There are currently 23 names in this directory
The term which describes the various methods to protect contacts when not engaged. The most common method uses a cover on the mating ends of connectors that automatically covers the contacts when the connectors are separated. Typical is a spring powered cover that automatically flips over the faces of the plug and/or receptacle when the two are separated.
Mating face of a connector designed so that the contacts are recessed below the surface of the connector insulator body to prevent accidental short circuiting of the connector.
Process of applying a material to a base via vacuum, chemical, electrical, screening, or vapor methods.
DEPTH OF CRIMP
The distance the crimp die indenter indents the conductor barrel or ferrule.
A material having electrical insulating properties.
The voltage required to cause an electrical failure or breakthrough of the insulation.
The voltage that an insulating material can withstand before breakdown occurs, usually expressed as a voltage gradient (such as volts per mil). Also called electric strength and disruptive gradient.
DIELECTRIC WITHSTANDING VOLTAGE
The voltage that an insulating material can withstand, under specified circumstances before breakdown occurs. It is usually expressed as a minimum voltage or a voltage gradient such as "volts per mil."
DIFFERENTIAL MODE VOLTAGE
(1) The instantaneous algebraic difference between the potential of two signals applied to the two sides of a balanced circuit. Also called metallic voltage in the telephone industry. (2) The instantaneous algebraic difference of two signals applied to a balanced circuit, where both signals are referred to a common reference.
(1) The instantaneous, algebraic difference between two signals. (2) A signal that is conveyed between two separate conductors, instead of one active conductor and signal ground. The magnitude of the differential signal is the difference between the two signals, rather than the voltages between the two individual signals and ground.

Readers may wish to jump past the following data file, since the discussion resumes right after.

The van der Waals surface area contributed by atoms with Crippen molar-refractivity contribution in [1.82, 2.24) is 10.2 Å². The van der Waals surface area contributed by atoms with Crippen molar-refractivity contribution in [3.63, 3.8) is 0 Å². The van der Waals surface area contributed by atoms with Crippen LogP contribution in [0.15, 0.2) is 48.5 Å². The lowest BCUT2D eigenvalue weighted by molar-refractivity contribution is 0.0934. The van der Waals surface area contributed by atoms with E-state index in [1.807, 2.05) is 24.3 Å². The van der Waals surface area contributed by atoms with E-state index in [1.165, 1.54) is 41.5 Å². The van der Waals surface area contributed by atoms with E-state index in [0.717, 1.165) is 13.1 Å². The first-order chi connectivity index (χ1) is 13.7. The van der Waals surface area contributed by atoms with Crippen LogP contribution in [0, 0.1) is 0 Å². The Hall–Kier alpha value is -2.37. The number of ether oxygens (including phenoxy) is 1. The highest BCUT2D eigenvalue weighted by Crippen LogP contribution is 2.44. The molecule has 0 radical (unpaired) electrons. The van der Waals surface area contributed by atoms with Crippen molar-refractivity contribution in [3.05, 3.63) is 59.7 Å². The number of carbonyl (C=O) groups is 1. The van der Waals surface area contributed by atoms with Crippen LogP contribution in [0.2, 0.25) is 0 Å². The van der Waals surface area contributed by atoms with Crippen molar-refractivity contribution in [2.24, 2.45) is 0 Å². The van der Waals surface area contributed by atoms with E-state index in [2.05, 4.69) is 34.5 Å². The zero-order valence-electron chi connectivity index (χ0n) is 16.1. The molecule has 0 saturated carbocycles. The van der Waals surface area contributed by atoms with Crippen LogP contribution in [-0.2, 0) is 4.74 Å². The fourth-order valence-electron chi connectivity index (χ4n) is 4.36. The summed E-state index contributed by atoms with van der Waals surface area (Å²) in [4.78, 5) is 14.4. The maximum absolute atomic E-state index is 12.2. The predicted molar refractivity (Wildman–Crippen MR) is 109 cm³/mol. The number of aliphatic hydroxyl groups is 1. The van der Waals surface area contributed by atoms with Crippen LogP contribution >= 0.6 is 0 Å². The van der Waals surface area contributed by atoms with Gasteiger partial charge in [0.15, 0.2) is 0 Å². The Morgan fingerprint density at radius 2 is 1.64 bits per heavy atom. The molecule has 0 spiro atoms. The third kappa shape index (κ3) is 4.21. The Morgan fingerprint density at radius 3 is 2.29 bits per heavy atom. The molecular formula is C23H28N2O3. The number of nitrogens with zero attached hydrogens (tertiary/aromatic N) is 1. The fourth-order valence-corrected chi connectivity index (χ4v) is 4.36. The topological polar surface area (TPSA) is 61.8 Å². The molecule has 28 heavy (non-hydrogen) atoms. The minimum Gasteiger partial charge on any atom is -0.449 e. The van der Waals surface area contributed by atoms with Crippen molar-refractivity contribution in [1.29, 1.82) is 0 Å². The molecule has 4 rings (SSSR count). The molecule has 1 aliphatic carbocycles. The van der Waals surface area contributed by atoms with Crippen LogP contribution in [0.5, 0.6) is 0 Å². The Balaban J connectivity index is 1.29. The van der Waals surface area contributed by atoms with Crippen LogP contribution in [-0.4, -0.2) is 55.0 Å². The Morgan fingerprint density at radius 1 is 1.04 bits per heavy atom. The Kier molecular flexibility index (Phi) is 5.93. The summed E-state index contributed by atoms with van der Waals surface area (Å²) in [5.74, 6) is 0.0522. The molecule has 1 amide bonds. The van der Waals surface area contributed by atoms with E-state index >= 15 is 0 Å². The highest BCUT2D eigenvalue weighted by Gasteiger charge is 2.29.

DIFFERENTIAL VOLTAGE SIGNAL
The voltage difference between the true and complementary signals from a driver with two single-ended outputs whose signals always complement each other.
A measure of dimensional change caused by such factors such as temperature, humidity, chemical treatment, age or stress, usually expressed as a units/unit.
A connector specified by the DIN 41612 specification. Developed by the German Institute For Standardization, and the Association of German Engineers. Widely used internationally for computer backpanel/plug-in circuit card applications.
The process of making electrical connections, usually to a printed circuit board, by the use of dipping one side of the board into molten solder, thus soldering the projecting component leads to the circuitry printed on the board.
DIP SOLDER CONTACTS
A contact with a termination intended to be bath-soldered.
DIP SOLDER TERMINAL
The terminals (termination elements) on a connector that are inserted into holes in the printed circuit board and then soldered into place.
A conductive device designed to be separated from its mated part.
For the time domain method, the drive signal is a step wave form. For the frequency domain method, the drive signal is sinusoidal.
A connector receptacle housing that does not have provisions for attaching conductors. It is generally used for storage of a cable assembly connector plug.
DUMMY CONNECTOR, PLUG
A connector device designed to mate with a receptacle connector so as to perform protective, environmental and/or electrical shorting functions.
DUMMY CONNECTOR, RECEPTACLE
A connector device designed to mate with a plug connector so as to perform protective, environmental, and cable and harness routing/fitting and storage functions.
See COVER, ELECTRICAL CONNECTOR
The minimum distance between opposing contacts in an edgeboard connector when a PC board is rapidly removed.